So why does Canada have the highest MERs in the world? Cause we’re willing to pay for it. If we’re willing to pay for it, why in the world would a company reduce their fees? Voluntarily reduce the amount of money that goes into their pockets? As investors, we need to become aware of the fees that we are paying, and choose funds with lower MERs. What frustrates me the most is that most people do not even know what they’re paying every year! If the investor is fully aware of the MER and is willing to pay it because they believe that the fund manager will outperform the market, then kudos to them. Unfortunately, most are just blissfully unaware. Pretty expensive bliss though, hey?

So how do you find out how much you are paying? The fees are disclosed in the prospectus and annual reports that EVERYONE reads, right? I found a simplified prospectus – it was ONLY 224 pages. Buried in there is all the information about how much the mutual fund is ACTUALLY costing you. Buyer beware, right? Otherwise, a quick search on Google should result in some answers.

Have you heard of MERs before? What mutual funds do you currently have? What are the MERs that you are paying? Please share below and take a look at what your family and friends are paying every year. If you have trouble finding the MER for your mutual fund, post a comment and I will try my best to track it down for you.

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11 Comments (+add yours?)

  1. Angie
    Dec 07, 2011 @ 17:56:04

    So what can you do about these MERs?

    Reply

    • Vicky Vo
      Dec 07, 2011 @ 18:09:43

      Unfortunately, you can’t get rid of MERs, as it does cost money to run and operate a mutual fund. What you can do is find the lowest cost index mutual funds possible, and save yourself tons of money this way. You can also build a portfolio of index ETFs(Exchange Traded Funds), which sport some of the lowest MERs in the industry. I will blog about these shortly!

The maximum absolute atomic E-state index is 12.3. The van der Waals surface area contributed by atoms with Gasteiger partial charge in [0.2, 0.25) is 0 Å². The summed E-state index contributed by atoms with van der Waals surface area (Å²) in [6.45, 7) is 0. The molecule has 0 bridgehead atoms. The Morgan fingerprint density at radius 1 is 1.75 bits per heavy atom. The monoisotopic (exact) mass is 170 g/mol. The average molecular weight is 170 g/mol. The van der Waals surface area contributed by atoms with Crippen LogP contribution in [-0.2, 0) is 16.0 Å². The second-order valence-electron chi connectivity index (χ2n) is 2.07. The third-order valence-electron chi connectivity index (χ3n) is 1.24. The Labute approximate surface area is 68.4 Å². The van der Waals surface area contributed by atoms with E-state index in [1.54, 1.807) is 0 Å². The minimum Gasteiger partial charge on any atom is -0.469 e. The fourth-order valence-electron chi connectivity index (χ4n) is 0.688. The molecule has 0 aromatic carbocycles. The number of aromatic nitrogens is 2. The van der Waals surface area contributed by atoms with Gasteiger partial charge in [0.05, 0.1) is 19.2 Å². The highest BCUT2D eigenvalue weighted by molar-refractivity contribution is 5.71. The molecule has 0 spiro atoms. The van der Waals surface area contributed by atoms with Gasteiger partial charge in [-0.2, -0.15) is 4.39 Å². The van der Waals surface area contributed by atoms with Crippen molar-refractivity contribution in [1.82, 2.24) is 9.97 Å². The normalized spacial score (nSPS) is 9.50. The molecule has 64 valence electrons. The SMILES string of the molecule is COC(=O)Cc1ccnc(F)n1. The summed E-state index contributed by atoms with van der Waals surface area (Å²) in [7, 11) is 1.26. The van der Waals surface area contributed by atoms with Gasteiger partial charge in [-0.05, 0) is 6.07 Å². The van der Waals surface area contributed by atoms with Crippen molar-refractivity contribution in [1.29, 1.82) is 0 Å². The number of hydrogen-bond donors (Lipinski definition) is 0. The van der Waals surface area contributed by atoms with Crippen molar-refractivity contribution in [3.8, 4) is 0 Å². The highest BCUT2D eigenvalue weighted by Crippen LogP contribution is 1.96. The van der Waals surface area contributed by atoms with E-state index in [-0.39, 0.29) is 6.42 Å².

Reply

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  4. IRT
    Jan 29, 2012 @ 08:22:43

    Hi Vicky,

    I really like your blog. What do you think of index funds that have low MERs. Like the TD e-series funds?

    Reply

    • Vicky Vo
      Jan 29, 2012 @ 23:12:29

      I would recommend the TD e-series fund for anyone who has a portfolio of less than $50K or for those who do not want to deal with ETFs. If you are used to contributing each month to a mutual fund, these funds are a great alternative! The MERs for these funds are a bit higher than ETFs, but MUCH lower than your average MER for mutual funds in Canada, so you’re already ahead of the game. Is this what you are currently invested in?

      Thanks for dropping by!

      Reply

  5. IRT
    Jan 30, 2012 @ 04:11:38

    Vicky,

    I have been doing a lot of research this past year and I came upon index funds. I had initially invested ($10k) in some mutual funds years during my young and clueless days. The MF’s dwindled down and weren’t performing like I hoped. Never should’ve trusted my bank’s adviser. Obviously, she was trying to sell me on their higher MER MF’s back then. I was young and putting money away per pay check for my first real job was appealing.

    I’ve now taken steps to convert them to index funds and hopefully I’ll be on track again. I didn’t have a clue about MER’s back then. Some of the funds had MER’s of about 1.5-2.2%! I’ve converted them to index funds that is now at 0.68-0.72%. That’s a huge difference. And in general I’ve read that index funds do better than managed funds anyways. From my own experience, the actively managed funds have done nothing but compound my money inversely. I have yet to look into ETF’s. Maybe you can do a write up on it? Thanks for your advice.

    Reply

    • Vicky Vo
      Jan 30, 2012 @ 04:52:50

      0.68% – 0.72% is so much better, hey? You’re giving your portfolio a 0.82% – 1.48% head start every year! I will definitely do a write up about ETFs as well as mutual funds soon!

      Reply